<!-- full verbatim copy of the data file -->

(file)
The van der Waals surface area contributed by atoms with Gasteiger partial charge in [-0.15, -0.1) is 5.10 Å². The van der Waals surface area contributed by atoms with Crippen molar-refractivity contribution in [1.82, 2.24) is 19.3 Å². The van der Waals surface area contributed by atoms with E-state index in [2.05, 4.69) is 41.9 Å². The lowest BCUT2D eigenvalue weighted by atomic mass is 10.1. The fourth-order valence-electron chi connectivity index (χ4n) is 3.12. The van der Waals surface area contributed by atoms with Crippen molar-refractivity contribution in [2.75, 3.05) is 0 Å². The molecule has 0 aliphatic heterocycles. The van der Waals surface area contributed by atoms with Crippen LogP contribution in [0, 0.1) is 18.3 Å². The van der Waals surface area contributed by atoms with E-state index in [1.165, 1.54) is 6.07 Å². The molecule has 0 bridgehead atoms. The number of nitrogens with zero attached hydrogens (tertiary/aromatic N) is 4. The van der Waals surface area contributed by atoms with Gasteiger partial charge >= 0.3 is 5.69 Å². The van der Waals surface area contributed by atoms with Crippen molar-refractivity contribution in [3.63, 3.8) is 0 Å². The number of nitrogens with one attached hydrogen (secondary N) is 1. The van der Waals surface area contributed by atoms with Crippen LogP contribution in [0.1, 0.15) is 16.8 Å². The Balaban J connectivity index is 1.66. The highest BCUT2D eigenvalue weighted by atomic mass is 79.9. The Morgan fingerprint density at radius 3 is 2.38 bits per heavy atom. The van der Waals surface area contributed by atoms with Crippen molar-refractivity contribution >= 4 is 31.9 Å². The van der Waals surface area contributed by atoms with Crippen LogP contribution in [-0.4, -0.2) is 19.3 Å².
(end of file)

The van der Waals surface area contributed by atoms with Gasteiger partial charge in [-0.15, -0.1) is 5.10 Å². The van der Waals surface area contributed by atoms with Crippen molar-refractivity contribution in [1.82, 2.24) is 19.3 Å². The van der Waals surface area contributed by atoms with E-state index in [2.05, 4.69) is 41.9 Å². The lowest BCUT2D eigenvalue weighted by atomic mass is 10.1. The fourth-order valence-electron chi connectivity index (χ4n) is 3.12. The van der Waals surface area contributed by atoms with Crippen molar-refractivity contribution in [2.75, 3.05) is 0 Å². The molecule has 0 aliphatic heterocycles. The van der Waals surface area contributed by atoms with Crippen LogP contribution in [0, 0.1) is 18.3 Å². The van der Waals surface area contributed by atoms with E-state index in [1.165, 1.54) is 6.07 Å². The molecule has 0 bridgehead atoms. The number of nitrogens with zero attached hydrogens (tertiary/aromatic N) is 4. The van der Waals surface area contributed by atoms with Gasteiger partial charge >= 0.3 is 5.69 Å². The van der Waals surface area contributed by atoms with Crippen molar-refractivity contribution in [3.63, 3.8) is 0 Å². The number of nitrogens with one attached hydrogen (secondary N) is 1. The van der Waals surface area contributed by atoms with Crippen LogP contribution in [0.1, 0.15) is 16.8 Å². The Balaban J connectivity index is 1.66. The highest BCUT2D eigenvalue weighted by atomic mass is 79.9. The Morgan fingerprint density at radius 3 is 2.38 bits per heavy atom. The van der Waals surface area contributed by atoms with Crippen molar-refractivity contribution >= 4 is 31.9 Å². The van der Waals surface area contributed by atoms with Crippen LogP contribution in [-0.4, -0.2) is 19.3 Å².